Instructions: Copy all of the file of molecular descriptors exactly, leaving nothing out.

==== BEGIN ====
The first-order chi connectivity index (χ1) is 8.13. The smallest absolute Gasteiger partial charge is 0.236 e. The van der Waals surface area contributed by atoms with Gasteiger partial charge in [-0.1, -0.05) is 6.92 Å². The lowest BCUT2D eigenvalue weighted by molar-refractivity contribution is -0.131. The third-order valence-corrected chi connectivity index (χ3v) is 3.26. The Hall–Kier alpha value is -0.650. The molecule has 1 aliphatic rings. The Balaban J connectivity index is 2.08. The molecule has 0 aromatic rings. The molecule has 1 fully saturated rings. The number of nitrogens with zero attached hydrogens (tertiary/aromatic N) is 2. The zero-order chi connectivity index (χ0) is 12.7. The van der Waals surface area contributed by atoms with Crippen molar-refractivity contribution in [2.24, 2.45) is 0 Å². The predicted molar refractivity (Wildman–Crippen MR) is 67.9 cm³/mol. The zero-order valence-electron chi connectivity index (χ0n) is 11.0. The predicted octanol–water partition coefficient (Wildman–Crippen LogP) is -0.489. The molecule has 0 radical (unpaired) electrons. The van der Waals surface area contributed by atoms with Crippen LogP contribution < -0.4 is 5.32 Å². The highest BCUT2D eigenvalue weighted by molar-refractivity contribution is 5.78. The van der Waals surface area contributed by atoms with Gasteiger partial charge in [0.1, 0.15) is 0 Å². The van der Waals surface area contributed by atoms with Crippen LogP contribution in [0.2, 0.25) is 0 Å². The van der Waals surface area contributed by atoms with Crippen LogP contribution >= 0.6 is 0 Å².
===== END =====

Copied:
The first-order chi connectivity index (χ1) is 8.13. The smallest absolute Gasteiger partial charge is 0.236 e. The van der Waals surface area contributed by atoms with Gasteiger partial charge in [-0.1, -0.05) is 6.92 Å². The lowest BCUT2D eigenvalue weighted by molar-refractivity contribution is -0.131. The third-order valence-corrected chi connectivity index (χ3v) is 3.26. The Hall–Kier alpha value is -0.650. The molecule has 1 aliphatic rings. The Balaban J connectivity index is 2.08. The molecule has 0 aromatic rings. The molecule has 1 fully saturated rings. The number of nitrogens with zero attached hydrogens (tertiary/aromatic N) is 2. The zero-order chi connectivity index (χ0) is 12.7. The van der Waals surface area contributed by atoms with Crippen molar-refractivity contribution in [2.24, 2.45) is 0 Å². The predicted molar refractivity (Wildman–Crippen MR) is 67.9 cm³/mol. The zero-order valence-electron chi connectivity index (χ0n) is 11.0. The predicted octanol–water partition coefficient (Wildman–Crippen LogP) is -0.489. The molecule has 0 radical (unpaired) electrons. The van der Waals surface area contributed by atoms with Crippen LogP contribution < -0.4 is 5.32 Å². The highest BCUT2D eigenvalue weighted by molar-refractivity contribution is 5.78. The van der Waals surface area contributed by atoms with Gasteiger partial charge in [0.1, 0.15) is 0 Å². The van der Waals surface area contributed by atoms with Crippen LogP contribution in [0.2, 0.25) is 0 Å². The van der Waals surface area contributed by atoms with Crippen LogP contribution >= 0.6 is 0 Å².